Giant misunderstanding?

buriedgiantBook Review:  The Buried Giant by Kazuo Ishiguro

(Note:  This review contains vague spoilers.)

Remains of the Day is one of my favourite books ever and I thoroughly enjoyed Never Let Me Go.  So, when I heard that Kazuo Ishiguro had a new novel on offer, I quickly sought to get a hold of it.  I landed this copy, an ARC via Reading Room (thanks!), but to be honest, I would have bought it at the full retail price if I’d been unsuccessful at gaining the freebie.

And now that I’d read The Buried Giant…  I’m wondering if my expectations were far too high.  Or that perhaps I should have researched the plot and setting of this new novel more thoroughly before my excitement got the better of me.

The book tells us about an old married couple, Axl and Beatrice, who are living in England just after King Arthur’s reign.  They come to realise that everyone they know, including themselves, has been struck down by a mysterious curse of forgetfulness. They leave their village intending to visit their son, whom they’ve suddenly remembered, and whom they believe to live in a neighbouring village, before it’s too late.  On their journey they encounter a young boy who may or may not be infected by some (werewolf?) cursed creature’s poison, a warrior who decides to escort/protect the boy for no real reason other than the boy seemed brave, a knight who gets around in full armour and may or may not be completely mad, and a number of other minor strange and creepy characters who come and go including monks, witches, boatmen, abandoned children etc etc.

Along the way the central characters all come to the conclusion that a she-dragon’s breath is to blame for their lost memories.  And they also all agree that they must kill the she-dragon if their memories are to return.

If I look at the plot on face value, I can see many of the twists a mile off.  The ending was no great shock in any way.  The secrets the dragon’s mist concealed no great mystery or surprise.  This disappointed me somewhat.  I was waiting for that climactic reveal to raise the story to another level.

On a whole, the characters were likable, but not lovable.  I liked Axl and Beatrice well enough, but there seemed to be something just missing for me to pass over into that same adoration I feel for Stevens or Kathy.  Again, the revelations of Axl’s past were not enough for me.  I wanted more.  Also, I didn’t particularly like his annoying habit of calling Beatrice ‘Princess’ and I was actually waiting for some big reveal on this score.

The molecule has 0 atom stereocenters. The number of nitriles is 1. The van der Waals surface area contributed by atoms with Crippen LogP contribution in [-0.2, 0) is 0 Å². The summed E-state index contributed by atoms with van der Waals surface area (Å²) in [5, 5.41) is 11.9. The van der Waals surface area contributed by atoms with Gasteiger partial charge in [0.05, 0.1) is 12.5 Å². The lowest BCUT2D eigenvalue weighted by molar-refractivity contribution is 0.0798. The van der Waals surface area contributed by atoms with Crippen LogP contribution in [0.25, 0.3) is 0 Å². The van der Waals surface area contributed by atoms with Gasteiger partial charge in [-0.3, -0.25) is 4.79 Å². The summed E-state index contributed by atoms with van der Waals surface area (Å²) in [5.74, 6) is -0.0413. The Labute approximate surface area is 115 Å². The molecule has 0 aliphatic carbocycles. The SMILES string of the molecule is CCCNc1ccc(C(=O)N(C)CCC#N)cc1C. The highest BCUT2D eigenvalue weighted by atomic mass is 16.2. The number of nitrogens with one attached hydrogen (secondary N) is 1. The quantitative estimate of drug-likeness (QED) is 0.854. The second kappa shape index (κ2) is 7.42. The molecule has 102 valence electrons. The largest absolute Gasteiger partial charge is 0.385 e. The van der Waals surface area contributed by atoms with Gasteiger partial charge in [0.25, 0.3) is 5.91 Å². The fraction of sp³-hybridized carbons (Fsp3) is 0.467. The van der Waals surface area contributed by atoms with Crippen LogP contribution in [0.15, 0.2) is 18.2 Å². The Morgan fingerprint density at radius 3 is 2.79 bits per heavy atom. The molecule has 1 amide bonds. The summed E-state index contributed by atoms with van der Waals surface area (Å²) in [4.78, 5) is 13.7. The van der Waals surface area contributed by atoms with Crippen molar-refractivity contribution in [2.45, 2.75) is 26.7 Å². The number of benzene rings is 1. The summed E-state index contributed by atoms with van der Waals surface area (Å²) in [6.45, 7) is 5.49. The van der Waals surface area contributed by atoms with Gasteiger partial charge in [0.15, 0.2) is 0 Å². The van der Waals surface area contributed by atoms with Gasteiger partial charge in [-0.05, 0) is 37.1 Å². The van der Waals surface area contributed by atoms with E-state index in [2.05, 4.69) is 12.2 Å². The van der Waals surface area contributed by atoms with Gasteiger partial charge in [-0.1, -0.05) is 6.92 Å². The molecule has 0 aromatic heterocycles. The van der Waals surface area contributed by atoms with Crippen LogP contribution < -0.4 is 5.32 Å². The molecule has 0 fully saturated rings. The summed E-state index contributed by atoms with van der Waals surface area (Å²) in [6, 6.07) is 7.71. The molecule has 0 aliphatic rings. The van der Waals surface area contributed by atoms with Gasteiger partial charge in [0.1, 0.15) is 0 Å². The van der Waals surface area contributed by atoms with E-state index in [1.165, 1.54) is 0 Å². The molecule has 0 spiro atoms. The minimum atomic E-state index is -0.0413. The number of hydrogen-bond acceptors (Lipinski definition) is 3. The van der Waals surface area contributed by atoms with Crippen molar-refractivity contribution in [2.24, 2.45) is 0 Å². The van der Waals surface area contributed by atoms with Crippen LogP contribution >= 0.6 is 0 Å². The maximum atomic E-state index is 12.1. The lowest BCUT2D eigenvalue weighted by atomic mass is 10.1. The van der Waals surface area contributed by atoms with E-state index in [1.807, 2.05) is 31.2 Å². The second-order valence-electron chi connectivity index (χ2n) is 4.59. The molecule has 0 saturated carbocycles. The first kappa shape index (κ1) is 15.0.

I wasn’t overly fond of the young boy, Edwin, either.  The ending made it seem to me that perhaps this young boy would be influenced by the kindness shown to him by Axl and Beatrice and thus their redemption would be complete when Edwin become the saviour who ends the Saxon/Britton war, but as I know too little about the actual history of this time, I could be quite remarkably incorrect in this assumption.

The style is quite different from the previous novels I mentioned.  First person point of view is used in both those, quite effectively.  First person is perhaps my favourite form of writing overall, especially when it’s done by skilled writers like Ishiguro.  So his departure to this jumble of point of views, jumping inner thoughts, and untagged and rambling dialogue was quite a shock.  Oh, don’t get me wrong, I could still follow the story, despite this, but I just feel that if the book was written strictly from the lead character’s (Axl or Beatrice’s) point of view, I would have engaged and loved the characters more.

I skimmed through other reviews just before writing this and most people were shocked by the medieval fantasy setting.  I must say I also wasn’t expecting dragons and pixies and knights and magicians and castles and ogres!  I don’t read the genre often, and I kept thinking that perhaps it was all a ruse.  I kept waiting for the dragon to be revealed as simply a…  I don’t know…  A goat!  (What *was* the point of the goat?)  And as I close the back cover, I’m still unsure whether it was all a ruse.

Is the whole setting a ruse?  Do any of the mythical creatures, or for that matter the human characters, our hero and heroine encounter along their journey even exist?  I feel like I should assume the whole thing is a metaphor (I feel like Hazel Grace is rolling her eyes at my stupidity, in fact).   Even the title itself is a metaphor.  But…  Whereas I found I could grasp the theme and hidden meanings and messages of the two former Ishiguro books, I’m a little more unsure this time around. What lessons I’m supposed to learn from the words I just read are a little hazy to my simple mind!

Am I to know that we are only a sum of our memories?  That our worth is nought without them?  Am I to assume that vengeance is futile?  Am I to assume that forgiveness is divine?  So many lessons I’m supposing I should be learning, but I think they’re just buried along with the giant.

So…  Overall would I recommend you read this book?  No, not really.  I actually don’t think I would have kept reading and finished the book if it didn’t have Ishiguro’s name on the front cover. I believe The Buried Giant is a particular taste that some people might have the depth to enjoy, but I feel like the average reader will be searching for enlightenment and feeling, like me, rather simple minded!

3/5

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